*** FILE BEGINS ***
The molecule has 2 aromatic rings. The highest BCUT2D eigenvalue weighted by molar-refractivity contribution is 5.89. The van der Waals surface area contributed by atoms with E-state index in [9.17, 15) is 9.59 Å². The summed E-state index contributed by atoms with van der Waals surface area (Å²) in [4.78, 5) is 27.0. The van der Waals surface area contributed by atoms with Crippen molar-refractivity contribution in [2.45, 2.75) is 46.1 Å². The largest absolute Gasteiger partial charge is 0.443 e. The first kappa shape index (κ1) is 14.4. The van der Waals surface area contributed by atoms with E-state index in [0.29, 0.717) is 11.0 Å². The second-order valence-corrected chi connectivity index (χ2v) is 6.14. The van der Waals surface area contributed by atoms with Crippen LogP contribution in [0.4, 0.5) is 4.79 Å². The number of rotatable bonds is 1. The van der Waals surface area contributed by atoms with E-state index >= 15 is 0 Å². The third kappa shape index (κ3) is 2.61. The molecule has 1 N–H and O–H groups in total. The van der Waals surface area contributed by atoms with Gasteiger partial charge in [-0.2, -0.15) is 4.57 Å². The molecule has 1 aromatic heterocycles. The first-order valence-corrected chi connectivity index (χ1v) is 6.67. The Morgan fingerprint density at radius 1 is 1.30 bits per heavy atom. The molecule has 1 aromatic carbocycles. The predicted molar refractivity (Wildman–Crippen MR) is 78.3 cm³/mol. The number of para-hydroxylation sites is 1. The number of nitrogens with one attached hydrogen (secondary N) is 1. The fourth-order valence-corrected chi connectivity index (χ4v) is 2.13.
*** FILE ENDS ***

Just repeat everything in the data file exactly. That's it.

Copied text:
The molecule has 2 aromatic rings. The highest BCUT2D eigenvalue weighted by molar-refractivity contribution is 5.89. The van der Waals surface area contributed by atoms with E-state index in [9.17, 15) is 9.59 Å². The summed E-state index contributed by atoms with van der Waals surface area (Å²) in [4.78, 5) is 27.0. The van der Waals surface area contributed by atoms with Crippen molar-refractivity contribution in [2.45, 2.75) is 46.1 Å². The largest absolute Gasteiger partial charge is 0.443 e. The first kappa shape index (κ1) is 14.4. The van der Waals surface area contributed by atoms with E-state index in [0.29, 0.717) is 11.0 Å². The second-order valence-corrected chi connectivity index (χ2v) is 6.14. The van der Waals surface area contributed by atoms with Crippen LogP contribution in [0.4, 0.5) is 4.79 Å². The number of rotatable bonds is 1. The van der Waals surface area contributed by atoms with E-state index >= 15 is 0 Å². The third kappa shape index (κ3) is 2.61. The molecule has 1 N–H and O–H groups in total. The van der Waals surface area contributed by atoms with Gasteiger partial charge in [-0.2, -0.15) is 4.57 Å². The molecule has 1 aromatic heterocycles. The first-order valence-corrected chi connectivity index (χ1v) is 6.67. The Morgan fingerprint density at radius 1 is 1.30 bits per heavy atom. The molecule has 1 aromatic carbocycles. The predicted molar refractivity (Wildman–Crippen MR) is 78.3 cm³/mol. The number of para-hydroxylation sites is 1. The number of nitrogens with one attached hydrogen (secondary N) is 1. The fourth-order valence-corrected chi connectivity index (χ4v) is 2.13.